Now we must move from words to deeds. United Nations (UN) Secretary-General Ban Ki-moon’s remarks reverberated around the world on October 5 as he announced the historic Paris Agreement on climate change will come into force on November 4.
It came as no surprise to the UAE, where a month earlier our cabinet had the foresight to ratify the agreement.
The UAE has long been setting the pace in thinking about a low-carbon future.
We were the first country in the Middle East to set a clean energy target in June, the Ministry of Climate Change and Environment began work on the UAE National Climate Change Plan. This framework for action brings together government, business, academia and civil society to prove that a low-carbon future and economic growth are not incompatible.
As renewable energy costs fall, the UAE government is taking note. Policy is pivoting. Investment flowing. The agenda set.
At HSBC, we look forward to actively participating in the UN-convened Global Roundtable on sustainable finance hosted by the UAE this week, which aims to take the Paris commitments forward.
Finance has a key role to play in helping the UAE secure a low-carbon future.
The technology and techniques needed to support a low-carbon way of life often require significant investment. This is evident in the major renewable-energy projects in Dubai and Abu Dhabi that are going ahead despite low oil prices.
Such long-term thinking is welcome.
The UAE’s solar sector is already setting the global pace with the record breaking low energy prices projects such as the Shaikh Mohammad Bin Rashid Al Maktoum solar park.
This should surprise no one. The UAE is perfectly positioned for a solar future. This is good news for consumers, corporates and the environment.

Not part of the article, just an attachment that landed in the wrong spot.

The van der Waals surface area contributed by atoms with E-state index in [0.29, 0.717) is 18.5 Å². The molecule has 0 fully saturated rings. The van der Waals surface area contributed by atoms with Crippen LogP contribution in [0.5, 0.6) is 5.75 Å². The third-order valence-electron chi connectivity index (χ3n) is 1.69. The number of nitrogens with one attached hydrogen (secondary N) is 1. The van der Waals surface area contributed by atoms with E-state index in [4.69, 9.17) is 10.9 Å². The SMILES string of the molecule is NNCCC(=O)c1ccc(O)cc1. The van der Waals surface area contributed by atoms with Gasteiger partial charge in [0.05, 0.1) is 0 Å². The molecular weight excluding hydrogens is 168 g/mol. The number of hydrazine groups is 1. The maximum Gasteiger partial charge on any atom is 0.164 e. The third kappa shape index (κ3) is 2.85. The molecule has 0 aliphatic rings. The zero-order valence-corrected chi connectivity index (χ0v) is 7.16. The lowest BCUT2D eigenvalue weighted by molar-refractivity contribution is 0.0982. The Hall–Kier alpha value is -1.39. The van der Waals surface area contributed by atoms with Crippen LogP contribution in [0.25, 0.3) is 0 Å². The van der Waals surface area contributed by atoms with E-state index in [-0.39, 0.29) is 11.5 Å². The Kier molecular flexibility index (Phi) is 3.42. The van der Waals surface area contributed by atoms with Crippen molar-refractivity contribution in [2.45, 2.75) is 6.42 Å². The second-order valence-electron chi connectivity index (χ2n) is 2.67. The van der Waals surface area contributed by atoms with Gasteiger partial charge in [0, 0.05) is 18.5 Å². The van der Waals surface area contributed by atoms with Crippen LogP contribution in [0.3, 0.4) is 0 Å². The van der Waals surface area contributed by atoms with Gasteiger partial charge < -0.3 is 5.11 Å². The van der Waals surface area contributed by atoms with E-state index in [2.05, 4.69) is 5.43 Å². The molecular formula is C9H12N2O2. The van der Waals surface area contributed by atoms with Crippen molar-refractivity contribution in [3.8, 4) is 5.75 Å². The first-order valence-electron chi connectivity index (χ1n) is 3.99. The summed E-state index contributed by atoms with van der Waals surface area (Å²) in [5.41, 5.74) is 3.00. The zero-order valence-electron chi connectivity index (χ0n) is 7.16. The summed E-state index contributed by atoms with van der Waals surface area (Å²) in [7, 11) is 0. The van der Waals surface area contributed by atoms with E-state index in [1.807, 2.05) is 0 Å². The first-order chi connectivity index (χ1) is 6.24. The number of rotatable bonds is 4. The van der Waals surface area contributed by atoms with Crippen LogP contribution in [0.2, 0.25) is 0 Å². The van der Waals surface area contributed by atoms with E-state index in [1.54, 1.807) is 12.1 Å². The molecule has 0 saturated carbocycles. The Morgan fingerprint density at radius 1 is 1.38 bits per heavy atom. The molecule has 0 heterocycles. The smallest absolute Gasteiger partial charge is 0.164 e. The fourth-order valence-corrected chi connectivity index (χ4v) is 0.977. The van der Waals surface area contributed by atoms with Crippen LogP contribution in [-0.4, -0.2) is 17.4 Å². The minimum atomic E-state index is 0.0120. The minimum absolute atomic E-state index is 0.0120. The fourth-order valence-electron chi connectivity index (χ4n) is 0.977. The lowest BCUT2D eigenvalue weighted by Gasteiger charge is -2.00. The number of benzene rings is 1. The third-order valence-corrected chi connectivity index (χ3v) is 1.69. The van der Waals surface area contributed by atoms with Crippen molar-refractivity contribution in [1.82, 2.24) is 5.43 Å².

With the climate in the UAE together with many flat sites for solar farms, access to expertise at Masdar Institute of Science and Technology and the global headquarters of the International Renewable Energy Agency and strong government support, the UAE has all the attributes to lead the world in this clean-tech industry.
At the same time, global capital markets are in search of innovative, low-carbon projects. The UAE, underpinned by a highly desirable credit rating, offers obvious attraction.
To date, more than 400 investors with $25 trillion in assets have joined the Investor Platform for Climate Actions. The Norwegian Sovereign Wealth Fund took steps in 2015 to divest from over 50 companies with large coal assets. In 2016 it indicated that it may exclude a further 40 companies.
As Dubai attempts to derive 75 per cent of its electricity from clean energy sources by 2050, private investment will be needed.
This is where finance can support Dr. Thani Al Zeyoudi, UAE Minister of Climate Change and Environment, lead the UAE from words to deeds.
Take tools such as green bonds. These are debt instruments similar to traditional bonds, except the proceeds from their sale are used to finance projects that benefit the environment.
Like other debt investors, buyers of green bonds typically receive regular interest payments over a defined period of time, along with their principal investment when the bond matures.
Banks such as HSBC have a key role to play in helping governments and corporations turn their green aspirations into reality, building a more sustainable future for the UAE.
The benefits are clear.
The green economy will create new employment opportunities in the UAE. From the academics, scientists and engineers pioneering a clean energy future, to the skilled manufacturing and services experts building the projects.
This is the essence of a knowledge-based economy in action.
Faster deployment of existing clean technologies will be crucial over the next 15 years, when much of the needed infrastructure will be built and key systems embedded for the coming decades, such as smart grids.
If we are to succeed, a combination of public and private investment is required.
The good news is implementation of the Paris Agreement will only accelerate financial markets’ appreciation that climate change is now a strategic business priority.
There is already evidence of the likely response: China’s green bond markets are forecast to deliver $230 billion for renewable energy investment within the next five years.
Last year, $3.2 billion was raised from first-time green bond issuers in Brazil, Denmark, Estonia, Hong Kong, India, Latvia and Mexico.
Now is the time for proof of concept in the UAE. I am confident that working together, HSBC and the UAE will be able to co deliver the impressive vision we both have where a low carbon economy is a reality for all economies and citizens.
— Abdulfattah Sharaf, Group General Manager & CEO, HSBC UAE.